A perk of my job is that I work around people who are strong, good-looking, determined, and optimistic. Because I get to serve student-athletes I am constantly around folks who are in the prime of their lives. I love this aspect of my position and it keeps me energized. However, I also understand that student-athletes represent just a very small portion of our societal population.
This past September I started volunteering for an organization that gave me exposure to a vastly different population, a population that isn’t so strong or optimistic (at least from first glance). Six months ago I started an 18 hour training course with Partners In Home Care. After I completed the three week course I became certified and could go out in the field and volunteer for people who really need me. Although difficult in nature I have really come to enjoy the volunteer service I provide.
So what is Partners In Home Care?
Although some people actually shudder when I tell them, Partners In Homecare is a hospice agency. Headquartered in Missoula, Partners In Homecare services people all over western Montana. Individuals who are in twilight stages of an illness and have a life expectancy of under six months are eligible for hospice care. The goal for these patients is to live out the remainder of their days in as much comfort as possible inside their own homes. People in hospice care receive regular visits from nurses, social workers, chaplains, and people like me, volunteers.
Volunteers visit homes of hospice patients to provide a dose of human compassion and relief. Volunteers serve patients by talking with them, reading to them, holding their hands, and/or watching a program with them. They also assist by doing household chores, providing specialized services, and by tending to family pets.
Volunteers receive extensive screening. As I said, when training concludes volunteers become eligible to visit the homes of hospice patients. However, just because they are eligible does not mean they have an assignment. The volunteer coordinator matches volunteers to patients based off of the screening and the personal interviews she conducts with each person who goes through the program. Some aspiring volunteers wait months before receiving an assignment. Luckily for me I waited a short time before I got matched with my first family.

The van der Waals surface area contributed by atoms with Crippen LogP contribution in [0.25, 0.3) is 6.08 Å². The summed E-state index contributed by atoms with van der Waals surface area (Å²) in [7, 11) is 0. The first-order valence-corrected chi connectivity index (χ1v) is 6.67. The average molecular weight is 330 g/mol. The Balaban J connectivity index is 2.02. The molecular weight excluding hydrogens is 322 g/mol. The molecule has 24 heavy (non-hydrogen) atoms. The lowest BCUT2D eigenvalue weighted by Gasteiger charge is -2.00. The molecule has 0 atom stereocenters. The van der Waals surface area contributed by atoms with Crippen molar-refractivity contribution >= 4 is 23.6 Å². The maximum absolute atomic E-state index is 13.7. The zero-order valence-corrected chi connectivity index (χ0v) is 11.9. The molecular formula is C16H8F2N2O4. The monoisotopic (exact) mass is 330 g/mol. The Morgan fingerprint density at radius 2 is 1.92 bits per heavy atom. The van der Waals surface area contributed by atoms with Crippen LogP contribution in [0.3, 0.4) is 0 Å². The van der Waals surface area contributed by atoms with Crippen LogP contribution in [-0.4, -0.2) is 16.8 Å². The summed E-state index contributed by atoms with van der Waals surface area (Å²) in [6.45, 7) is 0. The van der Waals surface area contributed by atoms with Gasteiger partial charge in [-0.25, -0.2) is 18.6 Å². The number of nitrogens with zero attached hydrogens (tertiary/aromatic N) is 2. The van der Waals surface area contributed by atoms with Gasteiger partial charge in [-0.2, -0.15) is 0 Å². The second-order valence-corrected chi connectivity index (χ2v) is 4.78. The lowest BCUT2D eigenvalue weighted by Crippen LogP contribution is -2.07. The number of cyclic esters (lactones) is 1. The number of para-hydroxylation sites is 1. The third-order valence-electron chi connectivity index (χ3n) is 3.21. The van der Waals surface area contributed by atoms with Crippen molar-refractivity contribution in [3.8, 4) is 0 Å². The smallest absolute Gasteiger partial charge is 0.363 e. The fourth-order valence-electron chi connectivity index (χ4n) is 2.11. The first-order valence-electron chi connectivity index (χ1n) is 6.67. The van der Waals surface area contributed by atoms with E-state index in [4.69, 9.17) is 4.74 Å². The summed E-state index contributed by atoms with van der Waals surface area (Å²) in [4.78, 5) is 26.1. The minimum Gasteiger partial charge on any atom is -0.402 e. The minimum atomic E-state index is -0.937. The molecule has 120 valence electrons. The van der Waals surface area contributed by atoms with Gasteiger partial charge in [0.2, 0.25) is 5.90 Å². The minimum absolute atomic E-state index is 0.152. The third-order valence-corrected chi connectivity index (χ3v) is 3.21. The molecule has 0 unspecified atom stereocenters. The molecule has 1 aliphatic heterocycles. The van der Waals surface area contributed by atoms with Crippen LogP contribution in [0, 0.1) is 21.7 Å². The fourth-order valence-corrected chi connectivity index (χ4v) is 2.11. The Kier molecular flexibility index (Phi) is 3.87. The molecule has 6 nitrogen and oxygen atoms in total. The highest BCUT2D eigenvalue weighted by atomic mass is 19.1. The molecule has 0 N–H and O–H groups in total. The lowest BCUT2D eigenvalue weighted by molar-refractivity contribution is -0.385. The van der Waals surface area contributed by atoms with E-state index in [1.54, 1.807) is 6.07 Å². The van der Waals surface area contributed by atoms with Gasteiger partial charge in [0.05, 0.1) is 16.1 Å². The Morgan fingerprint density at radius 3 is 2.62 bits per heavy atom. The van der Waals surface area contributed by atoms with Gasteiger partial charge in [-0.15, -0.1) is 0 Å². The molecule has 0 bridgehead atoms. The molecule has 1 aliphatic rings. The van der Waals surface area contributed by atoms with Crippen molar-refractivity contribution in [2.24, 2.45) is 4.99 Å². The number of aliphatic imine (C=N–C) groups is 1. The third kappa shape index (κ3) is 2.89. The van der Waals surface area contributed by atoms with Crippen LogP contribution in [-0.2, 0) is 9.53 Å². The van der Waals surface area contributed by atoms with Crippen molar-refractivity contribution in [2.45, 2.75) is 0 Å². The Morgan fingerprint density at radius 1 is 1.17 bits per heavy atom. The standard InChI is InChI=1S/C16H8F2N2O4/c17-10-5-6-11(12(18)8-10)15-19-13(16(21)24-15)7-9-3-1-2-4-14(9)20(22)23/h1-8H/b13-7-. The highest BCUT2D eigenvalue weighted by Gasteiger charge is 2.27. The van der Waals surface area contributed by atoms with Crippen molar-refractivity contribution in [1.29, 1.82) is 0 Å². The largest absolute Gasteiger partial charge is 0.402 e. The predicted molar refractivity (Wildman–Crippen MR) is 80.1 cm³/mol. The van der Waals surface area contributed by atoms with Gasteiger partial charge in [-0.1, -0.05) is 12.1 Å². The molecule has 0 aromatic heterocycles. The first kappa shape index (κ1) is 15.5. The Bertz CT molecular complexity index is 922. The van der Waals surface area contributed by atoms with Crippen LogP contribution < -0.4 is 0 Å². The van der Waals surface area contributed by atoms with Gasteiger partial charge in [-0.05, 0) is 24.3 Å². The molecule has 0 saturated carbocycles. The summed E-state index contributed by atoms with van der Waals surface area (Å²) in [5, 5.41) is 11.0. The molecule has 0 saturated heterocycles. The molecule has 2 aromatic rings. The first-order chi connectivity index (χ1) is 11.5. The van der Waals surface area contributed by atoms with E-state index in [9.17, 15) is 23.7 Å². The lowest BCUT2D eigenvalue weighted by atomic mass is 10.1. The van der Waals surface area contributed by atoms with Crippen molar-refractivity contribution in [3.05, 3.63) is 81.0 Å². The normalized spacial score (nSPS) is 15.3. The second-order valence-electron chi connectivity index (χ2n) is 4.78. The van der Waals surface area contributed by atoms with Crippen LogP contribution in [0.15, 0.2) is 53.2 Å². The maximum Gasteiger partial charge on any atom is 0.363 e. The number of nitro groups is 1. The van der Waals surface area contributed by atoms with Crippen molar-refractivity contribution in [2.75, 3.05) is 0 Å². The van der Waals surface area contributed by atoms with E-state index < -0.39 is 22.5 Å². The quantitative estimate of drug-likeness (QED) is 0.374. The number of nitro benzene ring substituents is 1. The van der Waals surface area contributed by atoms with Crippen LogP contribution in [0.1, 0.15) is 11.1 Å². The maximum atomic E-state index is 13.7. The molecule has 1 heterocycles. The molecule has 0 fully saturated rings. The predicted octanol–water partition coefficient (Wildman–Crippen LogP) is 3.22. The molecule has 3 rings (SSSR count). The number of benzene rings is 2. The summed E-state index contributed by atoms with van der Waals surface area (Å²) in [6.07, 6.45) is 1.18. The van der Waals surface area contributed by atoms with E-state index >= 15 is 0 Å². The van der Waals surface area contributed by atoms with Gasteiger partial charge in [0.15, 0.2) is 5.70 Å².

Although extremely anxious to walk up to the door for the first time I soon got over my nerves. Since my time volunteering I have met nothing but nice people. Even though the people I meet are all impacted somehow by a terminal illness (either directly as the patient or indirectly as a loved one) they show me nothing but kindness and thankfulness. I volunteer for two hours each Sunday and it dramatically takes me away from the perfect, healthy world I live in and puts me in a much different world of constant pain and escalating medical bills. I can’t say enough good things about the family I am currently volunteering for. Most of my time assisting them centers on helping with bills, vacuuming, shoveling snow, mopping floors, and doing odd jobs around the house. But before and after I begin the chores I get precious time where I visit with the ill lady and her husband. It is at this time where I get exposed to a strength that is entirely different from the strength I see our student-athletes exhibit in the athletic arena.
By writing this post I don’t mean to pat myself on the back. Are you kidding me? I volunteer two hours a week…I need to challenge myself to do more. But what I am championing is the eye-opening experience of exposing ourselves to a dramatically different and far more challenging lifestyle than what many of us enjoy. The perspective to be gained from serving the dying is one that will make us much more humble people and also prepare us for a fate that all of us will eventually face. If you want more information on how you can volunteer for Partners In Home Care click here. Don’t Blink.